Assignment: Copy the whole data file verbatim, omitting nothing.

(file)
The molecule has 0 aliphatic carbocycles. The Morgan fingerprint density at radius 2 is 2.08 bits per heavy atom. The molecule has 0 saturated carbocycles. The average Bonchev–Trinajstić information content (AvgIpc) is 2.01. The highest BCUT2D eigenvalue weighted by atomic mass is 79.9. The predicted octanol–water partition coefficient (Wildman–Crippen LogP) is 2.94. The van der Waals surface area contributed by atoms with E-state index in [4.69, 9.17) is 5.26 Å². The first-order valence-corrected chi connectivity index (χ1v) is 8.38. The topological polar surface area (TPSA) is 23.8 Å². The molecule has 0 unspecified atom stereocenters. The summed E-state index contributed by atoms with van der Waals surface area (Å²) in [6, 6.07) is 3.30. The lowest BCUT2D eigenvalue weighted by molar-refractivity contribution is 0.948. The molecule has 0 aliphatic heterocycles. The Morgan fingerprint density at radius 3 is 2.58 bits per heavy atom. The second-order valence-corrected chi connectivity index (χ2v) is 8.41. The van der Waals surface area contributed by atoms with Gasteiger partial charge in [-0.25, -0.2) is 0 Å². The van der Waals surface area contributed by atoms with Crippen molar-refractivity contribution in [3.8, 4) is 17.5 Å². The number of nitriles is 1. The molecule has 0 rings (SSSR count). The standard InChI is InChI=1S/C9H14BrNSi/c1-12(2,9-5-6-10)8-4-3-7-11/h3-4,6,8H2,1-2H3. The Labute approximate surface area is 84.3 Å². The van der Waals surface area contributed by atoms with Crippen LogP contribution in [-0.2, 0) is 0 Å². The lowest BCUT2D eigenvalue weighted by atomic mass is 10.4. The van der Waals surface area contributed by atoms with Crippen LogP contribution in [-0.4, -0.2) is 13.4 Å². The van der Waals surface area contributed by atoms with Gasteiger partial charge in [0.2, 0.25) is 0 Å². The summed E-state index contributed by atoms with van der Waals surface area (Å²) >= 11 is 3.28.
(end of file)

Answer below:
The molecule has 0 aliphatic carbocycles. The Morgan fingerprint density at radius 2 is 2.08 bits per heavy atom. The molecule has 0 saturated carbocycles. The average Bonchev–Trinajstić information content (AvgIpc) is 2.01. The highest BCUT2D eigenvalue weighted by atomic mass is 79.9. The predicted octanol–water partition coefficient (Wildman–Crippen LogP) is 2.94. The van der Waals surface area contributed by atoms with E-state index in [4.69, 9.17) is 5.26 Å². The first-order valence-corrected chi connectivity index (χ1v) is 8.38. The topological polar surface area (TPSA) is 23.8 Å². The molecule has 0 unspecified atom stereocenters. The summed E-state index contributed by atoms with van der Waals surface area (Å²) in [6, 6.07) is 3.30. The lowest BCUT2D eigenvalue weighted by molar-refractivity contribution is 0.948. The molecule has 0 aliphatic heterocycles. The Morgan fingerprint density at radius 3 is 2.58 bits per heavy atom. The second-order valence-corrected chi connectivity index (χ2v) is 8.41. The van der Waals surface area contributed by atoms with Gasteiger partial charge in [-0.25, -0.2) is 0 Å². The van der Waals surface area contributed by atoms with Crippen molar-refractivity contribution in [3.8, 4) is 17.5 Å². The number of nitriles is 1. The molecule has 0 rings (SSSR count). The standard InChI is InChI=1S/C9H14BrNSi/c1-12(2,9-5-6-10)8-4-3-7-11/h3-4,6,8H2,1-2H3. The Labute approximate surface area is 84.3 Å². The van der Waals surface area contributed by atoms with Crippen LogP contribution in [-0.2, 0) is 0 Å². The lowest BCUT2D eigenvalue weighted by atomic mass is 10.4. The van der Waals surface area contributed by atoms with Crippen LogP contribution in [-0.4, -0.2) is 13.4 Å². The van der Waals surface area contributed by atoms with Gasteiger partial charge in [0.2, 0.25) is 0 Å². The summed E-state index contributed by atoms with van der Waals surface area (Å²) >= 11 is 3.28.